'If we have a good government, we can move mountains': the only surviving member of Sierra Leone's independence delegation to the Constitutional Talks in London, Hector Boltman, now 83, talks to New African about the build-up to independence and the progress the country has made during 50 years of independence.

Position:Sierra Leone @ 50 - Interview

Q: Can you take us back to the run-up to independence and give us a picture of what the political situation was like in the country?

A: Well, the political situation was normal, mild, not rough. We had only two recognised political parties at the time: the Sierra Leone People's Party (SLPP), which was the governing party, and the official opposition United People's Party (UPP) headed by Cyril Rogers-Wright. The relationship between the two parties was cordial. UPP members met regularly with their SLPP counterparts, they shared jokes and views without malice or ill feelings.

Q: You were among the delegation to the Constitutional Talks at Lancaster House in London. The two parties went as a United Front coalition, how did it come about? How did you manage to get everybody on board?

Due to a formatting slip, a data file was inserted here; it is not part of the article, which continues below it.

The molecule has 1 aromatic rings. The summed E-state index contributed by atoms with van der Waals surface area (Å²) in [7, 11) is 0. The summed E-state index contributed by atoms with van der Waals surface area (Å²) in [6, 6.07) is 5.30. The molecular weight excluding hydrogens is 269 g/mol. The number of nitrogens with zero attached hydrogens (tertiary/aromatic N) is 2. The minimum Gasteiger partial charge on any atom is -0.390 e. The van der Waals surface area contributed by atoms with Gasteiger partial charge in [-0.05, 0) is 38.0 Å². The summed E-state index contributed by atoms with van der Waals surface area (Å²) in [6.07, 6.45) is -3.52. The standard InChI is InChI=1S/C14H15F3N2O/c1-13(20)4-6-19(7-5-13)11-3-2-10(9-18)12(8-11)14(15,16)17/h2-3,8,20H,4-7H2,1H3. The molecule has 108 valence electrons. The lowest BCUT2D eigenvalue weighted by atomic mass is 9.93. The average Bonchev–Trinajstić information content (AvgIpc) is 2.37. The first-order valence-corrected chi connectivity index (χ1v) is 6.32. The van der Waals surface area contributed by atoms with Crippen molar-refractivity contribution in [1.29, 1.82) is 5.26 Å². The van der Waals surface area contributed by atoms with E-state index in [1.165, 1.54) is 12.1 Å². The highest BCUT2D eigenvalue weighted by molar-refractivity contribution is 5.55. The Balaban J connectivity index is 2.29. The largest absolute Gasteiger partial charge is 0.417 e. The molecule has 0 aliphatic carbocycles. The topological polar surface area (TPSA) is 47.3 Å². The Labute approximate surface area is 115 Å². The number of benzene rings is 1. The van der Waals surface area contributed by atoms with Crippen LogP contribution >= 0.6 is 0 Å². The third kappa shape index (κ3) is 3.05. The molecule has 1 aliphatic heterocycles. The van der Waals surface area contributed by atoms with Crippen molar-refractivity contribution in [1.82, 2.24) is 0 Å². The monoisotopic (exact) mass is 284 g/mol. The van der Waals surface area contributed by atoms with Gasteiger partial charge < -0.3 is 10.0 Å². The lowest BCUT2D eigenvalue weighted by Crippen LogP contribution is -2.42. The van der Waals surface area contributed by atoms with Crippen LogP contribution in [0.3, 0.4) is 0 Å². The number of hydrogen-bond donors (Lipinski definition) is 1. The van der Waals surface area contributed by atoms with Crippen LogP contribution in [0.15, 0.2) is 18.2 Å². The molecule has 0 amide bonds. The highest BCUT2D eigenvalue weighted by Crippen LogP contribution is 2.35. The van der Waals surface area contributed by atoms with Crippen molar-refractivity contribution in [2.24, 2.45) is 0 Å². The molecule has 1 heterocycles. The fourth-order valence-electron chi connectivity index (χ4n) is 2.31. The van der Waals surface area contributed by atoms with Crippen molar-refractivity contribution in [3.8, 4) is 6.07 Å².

A: It was formed here in Sierra Leone, organised by the then government headed by Sir Milton Margai. I can remember we had two meetings at State House before we left. The United Front constituted various groups of people. The SLPP as the government then had no less than eight ministers. The UPP was represented by Rogers-Wright and myself because we formed the official opposition.

Q: Was the United Front really united, because some historical accounts say that there were several outstanding issues and differences even as you went for the talks?

A: We were united although there were different people in the coalition and we all had our various views and party ideologies. But we went to London for a common purpose. So we all supported the issue for which we went without much politics. We went as a United Front delegation only to ask for independence.


Q: What happened to Siaka Stevens and Isaac T. A. Wallace-Johnson, who were also key players in politics then? They were accused of opposing independence based on certain issues.

A: Wallace-Johnson was an adviser; Siaka Stevens was with the PNP with Albert Margai (the younger brother of Sir Milton). As I said., we all went to Lancaster House with different views but for a common purpose. We all sat according to the groups we belonged to. Nobody opposed independence. Not even Siaka Stevens. He expressed his views and reservations. He said he wanted election before independence; that was one of the key issues which made him refuse to sign the independence instrument. His other issue was the clause on the defence agreement between Britain and Sierra Leone which he was opposed to. For these two main...

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